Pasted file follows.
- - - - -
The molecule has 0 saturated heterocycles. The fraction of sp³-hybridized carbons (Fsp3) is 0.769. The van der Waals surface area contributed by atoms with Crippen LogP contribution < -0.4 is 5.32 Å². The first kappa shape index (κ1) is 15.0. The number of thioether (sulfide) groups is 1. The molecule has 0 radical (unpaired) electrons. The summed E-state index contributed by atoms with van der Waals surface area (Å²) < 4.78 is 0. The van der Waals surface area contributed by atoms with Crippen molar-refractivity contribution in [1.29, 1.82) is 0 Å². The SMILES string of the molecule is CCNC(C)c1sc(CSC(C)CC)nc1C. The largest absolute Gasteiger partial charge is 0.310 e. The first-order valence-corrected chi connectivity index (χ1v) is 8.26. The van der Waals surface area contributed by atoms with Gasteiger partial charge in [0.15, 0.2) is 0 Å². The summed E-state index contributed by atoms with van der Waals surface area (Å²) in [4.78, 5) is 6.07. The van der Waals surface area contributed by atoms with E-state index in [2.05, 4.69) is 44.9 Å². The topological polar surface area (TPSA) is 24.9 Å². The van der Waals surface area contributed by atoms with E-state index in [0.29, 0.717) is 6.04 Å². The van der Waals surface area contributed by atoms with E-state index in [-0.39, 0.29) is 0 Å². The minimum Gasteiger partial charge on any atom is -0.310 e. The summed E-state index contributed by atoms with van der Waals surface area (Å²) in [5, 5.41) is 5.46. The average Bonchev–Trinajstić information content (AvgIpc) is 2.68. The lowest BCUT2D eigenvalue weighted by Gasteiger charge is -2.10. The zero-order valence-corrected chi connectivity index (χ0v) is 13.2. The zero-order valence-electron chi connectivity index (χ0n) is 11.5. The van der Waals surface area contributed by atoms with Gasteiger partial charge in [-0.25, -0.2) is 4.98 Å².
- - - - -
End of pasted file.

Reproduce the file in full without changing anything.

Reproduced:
The molecule has 0 saturated heterocycles. The fraction of sp³-hybridized carbons (Fsp3) is 0.769. The van der Waals surface area contributed by atoms with Crippen LogP contribution < -0.4 is 5.32 Å². The first kappa shape index (κ1) is 15.0. The number of thioether (sulfide) groups is 1. The molecule has 0 radical (unpaired) electrons. The summed E-state index contributed by atoms with van der Waals surface area (Å²) < 4.78 is 0. The van der Waals surface area contributed by atoms with Crippen molar-refractivity contribution in [1.29, 1.82) is 0 Å². The SMILES string of the molecule is CCNC(C)c1sc(CSC(C)CC)nc1C. The largest absolute Gasteiger partial charge is 0.310 e. The first-order valence-corrected chi connectivity index (χ1v) is 8.26. The van der Waals surface area contributed by atoms with Gasteiger partial charge in [0.15, 0.2) is 0 Å². The summed E-state index contributed by atoms with van der Waals surface area (Å²) in [4.78, 5) is 6.07. The van der Waals surface area contributed by atoms with E-state index in [2.05, 4.69) is 44.9 Å². The topological polar surface area (TPSA) is 24.9 Å². The van der Waals surface area contributed by atoms with E-state index in [0.29, 0.717) is 6.04 Å². The van der Waals surface area contributed by atoms with E-state index in [-0.39, 0.29) is 0 Å². The minimum Gasteiger partial charge on any atom is -0.310 e. The summed E-state index contributed by atoms with van der Waals surface area (Å²) in [5, 5.41) is 5.46. The average Bonchev–Trinajstić information content (AvgIpc) is 2.68. The lowest BCUT2D eigenvalue weighted by Gasteiger charge is -2.10. The zero-order valence-corrected chi connectivity index (χ0v) is 13.2. The zero-order valence-electron chi connectivity index (χ0n) is 11.5. The van der Waals surface area contributed by atoms with Gasteiger partial charge in [-0.25, -0.2) is 4.98 Å².